The Researched Rhetorical Analysis Paper

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The Researched Rhetorical Analysis Paper




The importance of elections in the modern world cannot be gainsaid as far as the health and well being of any nation is concerned. Democracy has in the recent times been regarded as one of the most fundamental pillars of the modern or contemporary society. It is noteworthy that elections cement the importance of democracy as people get to choose the leaders who will govern them in the future, in which case they would be choosing their destiny. This explains why voting is touted as a fundamental human right for any individual who has attained the legal age in the United States. However, little attention is given to certain people who have been “discriminated” upon as far as voting rights are concerned. While every other American enjoys the right to choose their future and destiny through choosing their leaders, ex-felons hare denied this right in a large number of states. Little attention has been given to the impact that this aspect has on the fundamental freedoms of the United States. It is, therefore, no wonder that the debate on whether ex-felons should be allowed to vote is so rife. A large number of people have argued for the restatement of the rights of these people to vote while an equally large number have argued against it. This is the main issue in Harry J Enten’s article in The Guardian, titled “How US rules on former felons voting can swing presidential elections”.

This article argues against the elimination of voting rights of ex-felons and felons, as well. The writer quotes estimates from a 2002 study that estimated that 4.7 million American felons were not allowed to vote in the 2000 election, a number that was estimated to increase in the 2004 elections to around 5.3 million American felons. As much as these numbers were mere estimates, they create a considerably clear picture that approximately 2-3% of the United States citizens were not allowed to vote as they were or had been felons (Enten, 2012).  In the article, the author uses pathos, logos and ethos to convince the reader about the efficacy of allowing felons and ex-felons to vote. The character of the author is undoubtedly bound to convince the reader as to the importance of such an action. It is worth noting that he has been writing on electoral and political statistics, not to mention the fact that he is a graduate in government from the Dartmouth College. He has also worked at the NBC political unit situated in Washington. All these factors underline the fact that the author is knowledgeable on the issue that he is addressing. In addition, the author tags on the emotions of the reader so as to push his point. He notes that of the voting laws are discriminatory against African Americans as they make up about 40% of the entire disenfranchised population of felons and ex-felons. The surprising fact is that blacks compose about 13% of the entire United States’ population, which is quite low. The fact that a population that takes such a low percentage in the entire United States population would make up the largest population of ex-felons, and still be denied the right to vote speaks of discrimination. It is worth noting that, discrimination is an extremely volatile issue especially considering that its past is rooted in discrimination of certain communities such as blacks and Latinos. In essence, tagging the statistics on the percentage of African Americans is bound to tag on the emotions of many people.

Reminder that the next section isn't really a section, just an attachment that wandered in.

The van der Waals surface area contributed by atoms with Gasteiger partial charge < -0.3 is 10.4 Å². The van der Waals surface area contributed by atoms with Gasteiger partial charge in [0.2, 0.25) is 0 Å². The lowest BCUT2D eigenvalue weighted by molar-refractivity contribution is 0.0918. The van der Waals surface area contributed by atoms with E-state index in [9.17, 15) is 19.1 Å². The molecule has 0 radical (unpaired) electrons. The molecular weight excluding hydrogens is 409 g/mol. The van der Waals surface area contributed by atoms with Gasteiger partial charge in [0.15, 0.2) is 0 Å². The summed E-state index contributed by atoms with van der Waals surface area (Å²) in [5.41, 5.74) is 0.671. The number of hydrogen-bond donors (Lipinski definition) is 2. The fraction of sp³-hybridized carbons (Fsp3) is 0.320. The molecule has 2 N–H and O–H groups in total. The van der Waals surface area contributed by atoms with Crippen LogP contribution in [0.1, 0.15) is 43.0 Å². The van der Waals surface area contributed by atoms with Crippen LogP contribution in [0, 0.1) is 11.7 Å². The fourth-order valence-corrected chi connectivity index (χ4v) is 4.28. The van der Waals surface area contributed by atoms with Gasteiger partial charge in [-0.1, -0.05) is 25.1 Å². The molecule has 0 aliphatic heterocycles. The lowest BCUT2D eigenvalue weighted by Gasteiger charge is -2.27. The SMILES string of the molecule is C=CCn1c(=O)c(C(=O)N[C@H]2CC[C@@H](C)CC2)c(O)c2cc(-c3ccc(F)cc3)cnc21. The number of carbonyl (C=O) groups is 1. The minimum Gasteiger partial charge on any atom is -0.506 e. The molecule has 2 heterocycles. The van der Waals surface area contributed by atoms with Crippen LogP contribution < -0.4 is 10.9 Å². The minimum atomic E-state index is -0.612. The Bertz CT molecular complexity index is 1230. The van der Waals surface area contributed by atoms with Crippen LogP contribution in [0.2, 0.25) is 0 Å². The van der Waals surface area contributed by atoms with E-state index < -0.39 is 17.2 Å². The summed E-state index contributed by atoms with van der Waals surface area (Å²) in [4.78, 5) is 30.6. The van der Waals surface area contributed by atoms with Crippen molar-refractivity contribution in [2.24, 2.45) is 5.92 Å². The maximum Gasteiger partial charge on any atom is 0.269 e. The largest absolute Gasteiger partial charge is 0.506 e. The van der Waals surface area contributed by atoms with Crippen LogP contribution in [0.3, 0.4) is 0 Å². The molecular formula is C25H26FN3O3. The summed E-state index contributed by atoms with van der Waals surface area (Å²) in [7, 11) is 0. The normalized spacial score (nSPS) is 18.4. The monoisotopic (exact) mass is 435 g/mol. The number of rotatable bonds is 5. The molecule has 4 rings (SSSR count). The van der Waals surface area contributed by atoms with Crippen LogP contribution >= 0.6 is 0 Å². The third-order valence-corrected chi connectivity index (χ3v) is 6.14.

On the same note, the author, towards the end of the article, states that democrats would be likely to vote for the lifting of the ban while republicans would be likely to vote for their continued stay (Enten, 2012). This underlines is bound to create the impression that the republicans have something to gain from the continued denial of the rights of ex-felons and felons to participate in voting (Enten, 2012). This speaks of discrimination of democrats, which is likely to stir up emotions.

This statement is supported by the Human Rights Watch. In an article published in 1998, the international human rights organization stated that restrictions on ex-felons from voting in the United States amount to political anachronism that reflects values incompatible with the principles of modern democracies (Manza & Uggen, 2006). The organization notes that the laws serve no purpose, but end up arbitrarily denying the convicted offenders the capacity to make their voice irrespective of the nature of their crimes or even the severity and magnitude of their sentences (Manza & Uggen, 2006). On the contrary, they capriciously deny ex-felons and convicted offenders the capacity to vote without consideration of the nature of their offenses, severity or magnitude of their sentences. They also end up creating political outcasts of law-abiding and taxpaying citizens,.............

Type: Essay || Words: 1565 Rating || Excellent

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